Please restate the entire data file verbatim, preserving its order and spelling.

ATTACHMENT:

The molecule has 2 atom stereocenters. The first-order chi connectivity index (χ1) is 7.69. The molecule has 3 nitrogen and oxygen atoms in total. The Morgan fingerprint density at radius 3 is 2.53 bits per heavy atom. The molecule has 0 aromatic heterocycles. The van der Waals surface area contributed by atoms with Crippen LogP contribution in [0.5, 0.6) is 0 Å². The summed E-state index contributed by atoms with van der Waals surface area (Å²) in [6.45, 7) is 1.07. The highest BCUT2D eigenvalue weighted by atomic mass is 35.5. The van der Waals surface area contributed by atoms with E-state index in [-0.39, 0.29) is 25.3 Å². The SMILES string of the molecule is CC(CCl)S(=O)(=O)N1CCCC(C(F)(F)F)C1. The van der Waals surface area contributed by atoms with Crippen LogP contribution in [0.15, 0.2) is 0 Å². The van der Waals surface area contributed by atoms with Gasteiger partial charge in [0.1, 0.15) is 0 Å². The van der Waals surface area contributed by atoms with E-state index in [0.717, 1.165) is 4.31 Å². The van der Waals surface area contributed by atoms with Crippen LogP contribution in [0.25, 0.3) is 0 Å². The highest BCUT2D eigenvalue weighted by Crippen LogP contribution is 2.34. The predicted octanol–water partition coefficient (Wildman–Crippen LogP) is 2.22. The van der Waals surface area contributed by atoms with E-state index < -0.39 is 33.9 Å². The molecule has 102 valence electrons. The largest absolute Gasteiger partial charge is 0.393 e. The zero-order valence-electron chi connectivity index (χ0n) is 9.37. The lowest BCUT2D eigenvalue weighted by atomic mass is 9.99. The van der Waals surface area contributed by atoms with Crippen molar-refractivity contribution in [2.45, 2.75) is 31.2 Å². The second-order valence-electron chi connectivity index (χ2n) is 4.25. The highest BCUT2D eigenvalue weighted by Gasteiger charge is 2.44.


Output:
The molecule has 2 atom stereocenters. The first-order chi connectivity index (χ1) is 7.69. The molecule has 3 nitrogen and oxygen atoms in total. The Morgan fingerprint density at radius 3 is 2.53 bits per heavy atom. The molecule has 0 aromatic heterocycles. The van der Waals surface area contributed by atoms with Crippen LogP contribution in [0.5, 0.6) is 0 Å². The summed E-state index contributed by atoms with van der Waals surface area (Å²) in [6.45, 7) is 1.07. The highest BCUT2D eigenvalue weighted by atomic mass is 35.5. The van der Waals surface area contributed by atoms with E-state index in [-0.39, 0.29) is 25.3 Å². The SMILES string of the molecule is CC(CCl)S(=O)(=O)N1CCCC(C(F)(F)F)C1. The van der Waals surface area contributed by atoms with Crippen LogP contribution in [0.15, 0.2) is 0 Å². The van der Waals surface area contributed by atoms with Gasteiger partial charge in [0.1, 0.15) is 0 Å². The van der Waals surface area contributed by atoms with E-state index in [0.717, 1.165) is 4.31 Å². The van der Waals surface area contributed by atoms with Crippen LogP contribution in [0.25, 0.3) is 0 Å². The highest BCUT2D eigenvalue weighted by Crippen LogP contribution is 2.34. The predicted octanol–water partition coefficient (Wildman–Crippen LogP) is 2.22. The van der Waals surface area contributed by atoms with E-state index < -0.39 is 33.9 Å². The molecule has 102 valence electrons. The largest absolute Gasteiger partial charge is 0.393 e. The zero-order valence-electron chi connectivity index (χ0n) is 9.37. The lowest BCUT2D eigenvalue weighted by atomic mass is 9.99. The van der Waals surface area contributed by atoms with Crippen molar-refractivity contribution in [2.45, 2.75) is 31.2 Å². The second-order valence-electron chi connectivity index (χ2n) is 4.25. The highest BCUT2D eigenvalue weighted by Gasteiger charge is 2.44.